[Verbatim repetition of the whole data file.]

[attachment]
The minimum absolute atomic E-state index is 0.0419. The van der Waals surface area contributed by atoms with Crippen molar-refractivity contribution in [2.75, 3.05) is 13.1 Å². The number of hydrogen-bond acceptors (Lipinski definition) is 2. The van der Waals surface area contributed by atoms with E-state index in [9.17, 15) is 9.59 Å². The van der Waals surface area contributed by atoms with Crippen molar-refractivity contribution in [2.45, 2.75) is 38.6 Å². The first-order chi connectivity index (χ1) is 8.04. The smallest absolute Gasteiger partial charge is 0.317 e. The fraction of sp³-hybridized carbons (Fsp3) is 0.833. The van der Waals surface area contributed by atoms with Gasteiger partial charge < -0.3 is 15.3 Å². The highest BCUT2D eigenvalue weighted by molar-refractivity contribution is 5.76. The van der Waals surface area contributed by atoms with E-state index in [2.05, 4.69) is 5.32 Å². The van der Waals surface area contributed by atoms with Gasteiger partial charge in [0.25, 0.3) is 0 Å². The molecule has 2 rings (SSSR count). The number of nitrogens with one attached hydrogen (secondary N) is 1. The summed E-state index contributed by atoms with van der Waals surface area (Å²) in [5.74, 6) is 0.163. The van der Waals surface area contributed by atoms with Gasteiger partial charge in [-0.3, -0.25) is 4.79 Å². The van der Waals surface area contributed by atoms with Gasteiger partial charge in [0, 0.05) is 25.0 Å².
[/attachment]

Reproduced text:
The minimum absolute atomic E-state index is 0.0419. The van der Waals surface area contributed by atoms with Crippen molar-refractivity contribution in [2.75, 3.05) is 13.1 Å². The number of hydrogen-bond acceptors (Lipinski definition) is 2. The van der Waals surface area contributed by atoms with E-state index in [9.17, 15) is 9.59 Å². The van der Waals surface area contributed by atoms with Crippen molar-refractivity contribution in [2.45, 2.75) is 38.6 Å². The first-order chi connectivity index (χ1) is 8.04. The smallest absolute Gasteiger partial charge is 0.317 e. The fraction of sp³-hybridized carbons (Fsp3) is 0.833. The van der Waals surface area contributed by atoms with Gasteiger partial charge < -0.3 is 15.3 Å². The highest BCUT2D eigenvalue weighted by molar-refractivity contribution is 5.76. The van der Waals surface area contributed by atoms with E-state index in [2.05, 4.69) is 5.32 Å². The van der Waals surface area contributed by atoms with Gasteiger partial charge in [0.25, 0.3) is 0 Å². The molecule has 2 rings (SSSR count). The number of nitrogens with one attached hydrogen (secondary N) is 1. The summed E-state index contributed by atoms with van der Waals surface area (Å²) in [5.74, 6) is 0.163. The van der Waals surface area contributed by atoms with Gasteiger partial charge in [-0.3, -0.25) is 4.79 Å². The van der Waals surface area contributed by atoms with Gasteiger partial charge in [0, 0.05) is 25.0 Å².